3 Myths About Cruising We’re Throwing Overboard

We love to cruise. In August, we did an extended family cruise out of San Francisco to Alaska on the Grand Princess. From the excitement of sailing under the Golden Gate Bridge as the captain gave a long blast of the ship’s sonorous horn, to the bedlam of the balloon-drop party on the last night, it was a restful/exciting/active vacation that I’ll remember for a long time.



So why do we still encounter some who avoid ships? Perhaps you can identify with one of these common objections:

I don’t want to stand in a long buffet line just to get mediocre food.   Well, that one went out of date with the last century. Sure, buffets are still around, but you could enjoy sit-down restaurant service for every meal if you so choose. Competition among cruise lines is intense, and it’s especially noticeable in the food service. We always had dinner together at our reserved table, but family members chose their own time and place for other meals. Karen and I liked to have lunch at a “shared” restaurant table, where we chatted with new friends while enjoying great service.



And if you have a special dietary need, the head waiter will even take your next day’s meal selection and see that it’s prepared to your satisfaction. Most ships now also offer fine-dining specialty restaurants for an additional cost, many inspired by famous chefs. If you’d rather eat on the go, look for a pizza counter or burger stand out on the deck.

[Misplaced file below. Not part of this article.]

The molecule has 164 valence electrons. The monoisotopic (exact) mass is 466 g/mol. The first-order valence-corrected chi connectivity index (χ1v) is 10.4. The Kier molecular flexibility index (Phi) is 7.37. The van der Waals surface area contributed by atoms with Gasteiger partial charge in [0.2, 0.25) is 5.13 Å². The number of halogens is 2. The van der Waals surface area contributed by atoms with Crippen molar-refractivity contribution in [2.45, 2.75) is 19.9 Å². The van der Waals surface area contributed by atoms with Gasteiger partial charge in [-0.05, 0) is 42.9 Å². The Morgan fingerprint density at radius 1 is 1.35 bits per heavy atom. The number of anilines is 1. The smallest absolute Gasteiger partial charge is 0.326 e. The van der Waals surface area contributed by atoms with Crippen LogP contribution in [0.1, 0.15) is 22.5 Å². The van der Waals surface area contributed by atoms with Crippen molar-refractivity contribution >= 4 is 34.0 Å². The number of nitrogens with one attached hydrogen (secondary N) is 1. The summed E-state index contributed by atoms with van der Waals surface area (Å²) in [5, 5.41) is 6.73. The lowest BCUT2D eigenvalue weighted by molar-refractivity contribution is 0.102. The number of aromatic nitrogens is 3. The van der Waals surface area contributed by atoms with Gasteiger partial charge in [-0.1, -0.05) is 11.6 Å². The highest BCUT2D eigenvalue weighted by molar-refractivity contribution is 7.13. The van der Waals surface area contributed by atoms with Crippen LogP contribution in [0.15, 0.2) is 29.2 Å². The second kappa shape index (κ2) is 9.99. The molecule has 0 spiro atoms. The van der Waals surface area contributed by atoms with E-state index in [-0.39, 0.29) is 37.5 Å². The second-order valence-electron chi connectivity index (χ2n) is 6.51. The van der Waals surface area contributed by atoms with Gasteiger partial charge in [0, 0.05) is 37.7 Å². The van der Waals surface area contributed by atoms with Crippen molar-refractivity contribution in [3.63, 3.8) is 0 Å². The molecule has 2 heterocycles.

I’d hate having so many days at sea with nothing to do.   As soon as you see the first daily activity calendar that’s delivered to your room, you’ll realize that there’s a great deal happening on board. Do leave room in your schedule to visit the extensive gym or the luxurious spa.



I took in every naturalist lecture on wildlife and glaciers. In the evening we loved listening to the piano man who seemed to know every number that was requested. I’ve been on ships with climbing walls, wave riders, miniature golf courses, ice skating rinks, and ropes courses (not to mention the ubiquitous pools, casinos, and art galleries). The scramble for a wow-factor has led to cruise lines claiming that the ship itself is the destination.



Entertainment abounds.  Broadway-style shows are standard on most big ships. So are a variety of comics, musicians, magicians and themed parties. Some even show movies on big outdoor screens. The myth of having nothing to do was busted long ago.  If a quiet spot is more your style, try the ship library.



Cruises are full of old people and noisy kids.  While the age demographic can be skewed somewhat to the upper end on some ships, it’s not true on others.  However, we seniors are an active and interesting bunch on any ship!!


Some ships do attract more kids, and they provide kids clubs with age-appropriate club rooms for them to play and hang out. Many ships have adult-only areas, so you can be assured of a place to swim or relax in relative peace. If you prefer a vacation relatively free of kids, there are great choices for cruising outside of major school-holiday times. There are also a few cruise lines that do not permit children..


There are many cruise options available, and we are here to use our extensive cruise experience to help you.  When you describe what you want your ideal cruise to look like, we will do our best to match you with the right cruise at the right time with the best itinerary for you. Happy cruising!

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